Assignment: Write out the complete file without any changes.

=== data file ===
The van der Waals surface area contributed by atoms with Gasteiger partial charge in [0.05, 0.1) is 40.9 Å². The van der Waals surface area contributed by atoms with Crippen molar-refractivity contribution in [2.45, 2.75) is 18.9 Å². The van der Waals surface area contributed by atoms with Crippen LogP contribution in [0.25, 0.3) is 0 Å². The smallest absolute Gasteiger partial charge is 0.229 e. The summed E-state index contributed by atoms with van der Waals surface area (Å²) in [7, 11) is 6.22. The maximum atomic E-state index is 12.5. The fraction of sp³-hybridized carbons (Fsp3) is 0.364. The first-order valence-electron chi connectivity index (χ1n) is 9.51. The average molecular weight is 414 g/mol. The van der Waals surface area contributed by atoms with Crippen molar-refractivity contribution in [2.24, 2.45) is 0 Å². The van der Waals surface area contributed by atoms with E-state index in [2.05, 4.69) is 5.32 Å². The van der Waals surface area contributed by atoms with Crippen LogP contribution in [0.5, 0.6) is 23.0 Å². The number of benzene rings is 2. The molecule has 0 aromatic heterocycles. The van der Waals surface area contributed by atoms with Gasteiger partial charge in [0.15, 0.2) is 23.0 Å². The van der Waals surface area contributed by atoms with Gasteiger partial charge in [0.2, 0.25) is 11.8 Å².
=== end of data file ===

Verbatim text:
The van der Waals surface area contributed by atoms with Gasteiger partial charge in [0.05, 0.1) is 40.9 Å². The van der Waals surface area contributed by atoms with Crippen molar-refractivity contribution in [2.45, 2.75) is 18.9 Å². The van der Waals surface area contributed by atoms with Crippen LogP contribution in [0.25, 0.3) is 0 Å². The smallest absolute Gasteiger partial charge is 0.229 e. The summed E-state index contributed by atoms with van der Waals surface area (Å²) in [7, 11) is 6.22. The maximum atomic E-state index is 12.5. The fraction of sp³-hybridized carbons (Fsp3) is 0.364. The first-order valence-electron chi connectivity index (χ1n) is 9.51. The average molecular weight is 414 g/mol. The van der Waals surface area contributed by atoms with Crippen molar-refractivity contribution in [2.24, 2.45) is 0 Å². The van der Waals surface area contributed by atoms with E-state index in [2.05, 4.69) is 5.32 Å². The van der Waals surface area contributed by atoms with Crippen LogP contribution in [0.5, 0.6) is 23.0 Å². The number of benzene rings is 2. The molecule has 0 aromatic heterocycles. The van der Waals surface area contributed by atoms with Gasteiger partial charge in [0.15, 0.2) is 23.0 Å². The van der Waals surface area contributed by atoms with Gasteiger partial charge in [0.2, 0.25) is 11.8 Å².